"Non-violence leads to the highest ethics, which is the goal of all evolution. Until we stop harming all other living beings, we are still savages." Thomas EdisonIt’s human nature for those who are suppressed to look at those who suppress them in a rather self-centered and myopic way. In doing so we become prone to adopt the same justification for violence that we claim defines our suppressors. We must practice higher ethics and awareness of the common good, which, if one considers it closely, rejects the tactics of and use of violence.
You only become like your enemy when you accept the idea that violence is somehow justified as part and parcel of civil disobedience. “In some cases non-violence requires more militancy than violence”, Cesar Chavez said. You also lose in the court of public opinion when you use violence in response to violence. The average American will sympathize with protest if they believe the protesters cause is just and the protester acts in a dignified way in making their point. One of the most powerful statements one can make is to demonstrate compassion and empathy for those who mean you harm.
I'm not a pacifist, I'm a pragmatist.
Pictures of Martin Luther King or Cesar Chavez and countless others being arrested or enduring brutality yet accepting such treatment stand as timeless examples of how one should act when confronted with force. Their non-combativeness and silence demonstrates their righteousness and speaks volumes about their ideals and ethics. These images have endured because they appeal to the highest ideals of humanity. It appeals to a wider audience of people who maybe sympathetic to the cause and who also desire justice and true democracy.
On the other hand, anonymous Blackblock window breakers who cover their faces and run wild in the street attempting to spread fear with their ideological based brand of unfocused and pointless violence and property destruction are the antithesis of the nonviolent civilized citizen patriots who are exercising their constitutional rights of speech and assembly in the public square. In effect one act of violence by these individuals has the effect of reversing months of hard earned public support and sympathy for the movement.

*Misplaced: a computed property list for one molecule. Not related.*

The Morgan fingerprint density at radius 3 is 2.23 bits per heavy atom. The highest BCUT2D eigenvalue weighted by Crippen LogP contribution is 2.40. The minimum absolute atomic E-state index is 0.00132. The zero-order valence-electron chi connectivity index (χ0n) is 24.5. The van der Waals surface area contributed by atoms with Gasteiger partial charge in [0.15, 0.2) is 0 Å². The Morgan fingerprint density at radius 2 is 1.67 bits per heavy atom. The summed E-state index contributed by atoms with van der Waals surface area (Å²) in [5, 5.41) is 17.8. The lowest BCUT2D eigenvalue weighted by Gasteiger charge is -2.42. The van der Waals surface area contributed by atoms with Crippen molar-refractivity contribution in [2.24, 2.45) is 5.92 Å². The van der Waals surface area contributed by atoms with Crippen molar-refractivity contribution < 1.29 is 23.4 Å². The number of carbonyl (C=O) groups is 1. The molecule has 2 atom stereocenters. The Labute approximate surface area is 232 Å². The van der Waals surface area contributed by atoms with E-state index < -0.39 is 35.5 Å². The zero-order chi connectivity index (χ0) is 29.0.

If it is really true that “the whole world is watching”, then one must demonstrate discipline in the face of police overreaction. Any thinking demonstrator realizes that being arrested or even brutalized by the authorities is part and parcel of a movement that challenges the power and authority of the entrenched oligarchy and the paramilitary police that protect them. It’s naive to believe you will not be arrested or brutalized by the police state when you question their authority. It you believe reacting violently in the face of this predictable response from the police is acceptable you only lower yourself to the level of those who feel justified in dishing-out such brutality.
In this country and around the world the battle the Occupy Wall Street movement is trying to win is not only in the streets but is also simultaneously taking place in the court of public opinion. As supporters and demonstrators who are involved in the movement we are called upon to demonstrate a higher standard of conduct and responsibility than what maybe required as an individual citizen. What you do and how you act from moment to moment speaks for the entire movement. Remind yourself that the occupy movement is not about you or even your inner-circle of misfits. We are not here to simply stir up trouble or create chaos. We are trying to change the world.
The goals of the movement must transcend our personal selfishness, ideology and politics. We are fighting for the 99% and in the broader sense humanity itself. At the root of this movement is the ideal of nonviolence and the power, eventual effectiveness and success of this movement will be compromised the moment we believe, based on superficial reasoning, that violence is somehow justified to achieve the change we desperately need.